For anyone who isn’t participating in #FutureEd – it’s not too late. This is a summary of what has happened so far, and only a week has gone by so you can still join. This is a don’t miss event for 2014. “To supplement the History and Future of (Mostly) Higher Education MOOC and as part of the FutureEd initiative, HASTAC has created The HASTAC Guide to the Future of Higher Education: Collected Readings Contributed by our Network Members, a collection of additional readings.”
There were two interesting announcements this week about “specializations.” Most people know Coursera, but Academic Partnerships is the biggest company in the space and few people have heard of it. They do a nice job of partnering with schools (and being advocates) without using their names as examples. I don’t know the numbers, but I in terms of both number of partners and revenue I think they are the leader in the space.
Coursera is planning to offer certificates for students who take a set combination of MOOCs and pass the assessment. The minimum number of MOOCs would be three, with other certificates requiring up to eight MOOCs. The certificates will be awarded by ‘leading universities.’ One of the first specializations open for enrollment is from Vanderbilt and the University of Maryland on making Android apps. A Coursera specialization certificate will require students to verify their identity and pay on a per-course basis, usually $49 per course.
Most people will know about Coursera, but Academic Partnerships may be less well known, but is still a significant player in the higher education world of the USA. Its is a private company that ’assists universities in converting their traditional degree programs and certificates into an online format, recruits qualified students, and supports enrolled students through graduation’. It works particularly with prestigious U.S. institutions that often were slow into credit-based online learning, or those that wish to keep the online learning activity at somewhat arms-length from their campus activities, but usually to increase enrollments and/or revenues.
From Cathy Davidson’s article posted on Hybrid Pedagogy about her upcoming (and I believe Higher Ed event of the year,) “History and Future of Higher Education.” Note the graphic to see the scope of the initiative.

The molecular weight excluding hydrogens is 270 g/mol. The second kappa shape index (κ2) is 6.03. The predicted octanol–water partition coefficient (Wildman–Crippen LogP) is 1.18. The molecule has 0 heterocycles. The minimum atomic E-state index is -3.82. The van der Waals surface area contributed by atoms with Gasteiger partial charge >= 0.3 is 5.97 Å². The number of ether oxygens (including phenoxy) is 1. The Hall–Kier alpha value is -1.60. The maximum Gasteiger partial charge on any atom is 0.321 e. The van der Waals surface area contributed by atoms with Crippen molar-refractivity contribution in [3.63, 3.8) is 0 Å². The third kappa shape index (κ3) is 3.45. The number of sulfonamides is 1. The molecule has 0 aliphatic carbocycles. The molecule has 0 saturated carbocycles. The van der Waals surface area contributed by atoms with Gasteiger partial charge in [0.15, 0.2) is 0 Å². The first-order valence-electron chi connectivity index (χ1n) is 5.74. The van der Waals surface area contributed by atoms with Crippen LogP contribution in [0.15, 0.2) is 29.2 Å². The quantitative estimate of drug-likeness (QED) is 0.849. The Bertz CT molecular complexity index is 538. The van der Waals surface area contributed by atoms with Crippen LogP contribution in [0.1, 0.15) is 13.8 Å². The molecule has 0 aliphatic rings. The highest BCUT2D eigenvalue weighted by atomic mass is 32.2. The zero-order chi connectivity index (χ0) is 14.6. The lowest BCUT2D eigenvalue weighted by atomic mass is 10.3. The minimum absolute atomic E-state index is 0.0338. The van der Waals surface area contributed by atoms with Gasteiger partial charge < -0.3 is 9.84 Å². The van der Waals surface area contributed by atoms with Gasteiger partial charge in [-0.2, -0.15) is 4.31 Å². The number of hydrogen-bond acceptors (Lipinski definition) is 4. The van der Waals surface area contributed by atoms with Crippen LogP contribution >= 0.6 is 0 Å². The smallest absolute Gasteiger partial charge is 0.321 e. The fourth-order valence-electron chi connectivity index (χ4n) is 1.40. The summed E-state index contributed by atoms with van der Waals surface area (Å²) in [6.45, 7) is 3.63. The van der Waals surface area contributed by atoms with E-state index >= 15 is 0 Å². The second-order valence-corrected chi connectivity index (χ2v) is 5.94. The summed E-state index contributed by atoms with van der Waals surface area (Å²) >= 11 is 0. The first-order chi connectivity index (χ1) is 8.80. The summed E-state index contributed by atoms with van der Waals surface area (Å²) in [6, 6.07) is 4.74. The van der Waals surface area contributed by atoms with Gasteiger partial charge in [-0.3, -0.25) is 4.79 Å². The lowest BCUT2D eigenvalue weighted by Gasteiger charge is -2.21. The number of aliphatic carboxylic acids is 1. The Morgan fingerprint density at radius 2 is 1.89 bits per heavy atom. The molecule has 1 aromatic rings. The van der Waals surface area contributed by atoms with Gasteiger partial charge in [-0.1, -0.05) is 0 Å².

“On January 27th, Cathy N. Davidson launches “The History and Future of (Mostly) Higher Education,” a MOOC connected to dozens of other courses and events distributed across the web. Over six weeks, Hybrid Pedagogy will host a discussion group, codenamed MOOC MOOC Dark Underbelly, a rowdy exploration of topics unearthed by the course and its offspring, a place to examine the deeper (and sometimes darker) issues implicated in these discussions. Our node will include related articles, curated content from participants, weekly #moocmooc chats, and more. Watch @hybridped and @moocmooc for details. In this article, Cathy offers 10 things she’s learned from making her meta-MOOC.”
Thanks to Stephanie Sandifer!
From Gamco – According to Charles Handy, success belongs to those who learn to embrace complexity by reconciling the contradictions of this world. Gabe Zichermann gives an example of these contradictions with gamification: If you want to design a great educational game, focusing on making it educational as the main priority will make your game fail.
MIT Tech Review offers a synopsis of current MOOC studies – completion, etc. They cite a Princeton study that says “participation falls precipitously and continuously throughout a course and that almost half of registered students never post more than twice to the forums. What’s more, the participation of a teacher doesn’t improve matters. Indeed, they say there is some evidence that a teacher’s participation in an online discussion actually increases the rate of decline.” There is an art – and best practices – to facilitating discussion boards and I do wonder if these teachers/instructors are ever given that insight before diving in.
Georgia Tech’s experiment plays it relatively safe. Because it involves a master’s program, the students will have already earned undergraduate degrees, and many of them already have jobs in the industry. And the students who were admitted have an average undergraduate GPA of 3.58.
The inaugural class is also neither massive nor open. The program has admitted 401 students—360 men, 41 women—out of 2,300 candidates. Those who decide to enroll will begin classes on January 15, according to Jason Maderer, a spokesman.